Drugabuse.com- Powered by American Addiction Centers

How to Help a Codeine Addict

Table of Contents

Helping someone overcome an addiction is sometimes an arduous process, and recovery won’t happen overnight. Addiction treatment takes time and often imposes stresses on both the abuser and the ones they love. While it may prove difficult, successfully navigating the period of recovery from codeine will be more than worth it, however, to ensure a healthy and happy life.

Help for Codeine Addicts

When a codeine abuser begins to exhibit signs of addiction, they often need help to stop.

There are many options for treatment. Broadly, these options include:

  • Inpatient treatment centers. In this scenario, the addict gets clean at a rehabilitation center and is provided intense, 24-hour care. This is recommended for severe cases of drug abuse.
  • Outpatient treatment centers. This form of treatment allows the patient to return home after appointments. This treatment may benefit those individuals who do not have medical complications, and those who can follow their treatment plan in a supportive home environment.

Either of these treatment types can be great options; which one is “better” depends on the individual’s situation. Both allow the abuser to learn about addiction and its root cause in different ways.

Codeine addicts need more than a hospital

A recent study looked at opioid user death rates for those who only went to a hospital for treatment compared to those who went into an addiction treatment program. The study found that those who engaged in formal treatment had significantly lower death rates than those who only went to a hospital for treatment. Having professionals with extensive experience in identifying and treating codeine addiction can provide the comprehensive care (including psychological support) that a recovering person needs.

Source: U.S. National Library of Medicine. (2017). Opioid Abusers at Higher Death Risk When Addiction Specialists Not Part of Care. Medline Plus.

Is Codeine Addictive?

Codeine is an opiate narcotic pain reliever. The Drug Enforcement Administration (DEA) has classified it as a Schedule II substance, which means it has noted abuse potential.

The drug is typically prescribed for cough and pain relief. The drug itself is addictive – that is, repeated use can lead to dependency and withdrawal.

When used in doses and frequency that exceed what is outlined on a prescription, users can quickly develop a dependency to codeine. There are various routes of administration for this medication, including:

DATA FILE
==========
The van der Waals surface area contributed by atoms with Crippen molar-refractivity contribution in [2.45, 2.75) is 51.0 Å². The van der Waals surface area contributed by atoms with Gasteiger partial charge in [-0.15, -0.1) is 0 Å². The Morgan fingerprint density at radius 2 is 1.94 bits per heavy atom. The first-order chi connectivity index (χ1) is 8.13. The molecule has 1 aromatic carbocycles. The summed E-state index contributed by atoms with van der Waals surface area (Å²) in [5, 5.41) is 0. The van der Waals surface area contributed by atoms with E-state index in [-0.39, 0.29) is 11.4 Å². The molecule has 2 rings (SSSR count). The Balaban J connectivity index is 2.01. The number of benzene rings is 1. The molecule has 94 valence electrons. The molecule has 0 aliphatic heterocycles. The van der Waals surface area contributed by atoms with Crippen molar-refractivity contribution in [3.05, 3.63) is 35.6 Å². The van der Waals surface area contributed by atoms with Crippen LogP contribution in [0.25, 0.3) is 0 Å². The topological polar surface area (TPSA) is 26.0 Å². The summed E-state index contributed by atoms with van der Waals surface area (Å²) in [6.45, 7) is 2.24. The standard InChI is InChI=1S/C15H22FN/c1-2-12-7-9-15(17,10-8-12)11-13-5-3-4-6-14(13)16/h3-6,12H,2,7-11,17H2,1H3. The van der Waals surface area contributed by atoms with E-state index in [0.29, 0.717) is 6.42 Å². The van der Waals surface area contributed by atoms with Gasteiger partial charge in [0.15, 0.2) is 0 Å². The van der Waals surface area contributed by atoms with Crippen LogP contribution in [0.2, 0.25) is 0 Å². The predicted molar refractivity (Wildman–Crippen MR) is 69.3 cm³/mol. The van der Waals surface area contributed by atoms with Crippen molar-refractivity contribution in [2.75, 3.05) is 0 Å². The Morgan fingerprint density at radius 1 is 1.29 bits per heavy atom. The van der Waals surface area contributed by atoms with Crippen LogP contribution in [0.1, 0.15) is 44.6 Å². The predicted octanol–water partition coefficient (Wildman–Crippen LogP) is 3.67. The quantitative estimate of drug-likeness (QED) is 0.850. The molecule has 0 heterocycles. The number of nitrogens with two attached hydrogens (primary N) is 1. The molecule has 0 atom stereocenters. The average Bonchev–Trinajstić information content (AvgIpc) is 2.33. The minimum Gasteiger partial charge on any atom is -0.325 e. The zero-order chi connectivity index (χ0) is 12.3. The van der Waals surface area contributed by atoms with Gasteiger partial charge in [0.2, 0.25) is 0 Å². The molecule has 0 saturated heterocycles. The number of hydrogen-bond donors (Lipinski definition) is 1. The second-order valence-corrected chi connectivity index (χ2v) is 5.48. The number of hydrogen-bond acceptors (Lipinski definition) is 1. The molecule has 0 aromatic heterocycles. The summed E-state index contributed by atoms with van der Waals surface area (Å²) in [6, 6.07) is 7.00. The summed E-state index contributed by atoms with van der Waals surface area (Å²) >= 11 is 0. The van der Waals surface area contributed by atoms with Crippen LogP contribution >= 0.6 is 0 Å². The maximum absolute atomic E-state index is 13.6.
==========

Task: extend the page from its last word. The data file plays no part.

• Liquid (as is commonly found in prescription cough syrup).
  • Pill form (under trade names such as Tylenol 1, Tylenol 3 and Tylenol 4 – all combinations of varying doses of acetaminophen and codeine, sold as a Schedule III drug when codeine content is not above 90 mgs.).
  • Injection (less common than administration by pill or liquid).

What are the Signs of Addiction?

A codeine addiction has likely taken hold, to some extent, once the body begins to build up a tolerance to the drug. The abuser of the drug will begin to notice that the initial dose of the medication no longer “works”, and repeated or more frequent doses of the codeine are required to achieve the desired effect.

When taken in high doses, it can cause:

  • Euphoria/drunk-like feelings.
  • Drowsiness.
  • Nausea.
  • Slowed breathing.
  • Constipation.
  • Constricted or “pinpoint” pupils – a telltale sign of opiate use.
  • Clammy, cold skin.
  • Convulsions.
  • Urinary problems.
  • Dizziness.
  • Fainting.
  • Seizure.

It is not uncommon for those with long-standing abuse of codeine to experience hallucinations and delusions. This can be a scary side effect for many, and it is important to keep a close eye on someone experiencing these symptoms, as they may hurt themselves.

Am I Addicted to Codeine?

If you are battling any of the aforementioned signs of addiction, you may be addicted to codeine. Further, you may be addicted if you experience withdrawal symptoms upon stopping use. Withdrawal symptoms include the following:

  • Runny nose.
  • Decreased appetite.
  • Irritability, agitation, and panic.
  • Nausea and vomiting, with or without stomach pain.
  • Cravings for more codeine.
  • Sweating.
  • Diarrhea.
  • Goose bumps.

Addiction Treatment

There are several options for getting help for a Codeine addiction. It is important to help someone find treatment right away once they have decided they want to get help. Someone facing an addiction is susceptible to shifting moods and motivations. When they agree to treatment, get treatment started right away.
Supportive nurse
Beyond the general categories of inpatient or outpatient treatment, codeine addiction programs are offered in a variety of settings and with a number of different treatment facets or modalities. The recovery process may be supplemented by:

Even though the journey is tough, once you are free from addiction, the struggle to become sober will be well worth it.

 How to Help Someone with Alcohol or Illicit Drug Addiction

Help for Prescription Drug Abuse

Recommended for you:
American Addiction Centers photo
Patrick Condron, M.Sc., M.A.C., is an addiction specialist and drug and alcohol counselor. He is Executive Director of Lazarus House, Inc., a transitional residential program for men and women who continue to work on their recovery towards independent living.
american addiction centers photo
We Are In-Network With Top Insurance Providers
Blue Cross Blue Shield
United Health Group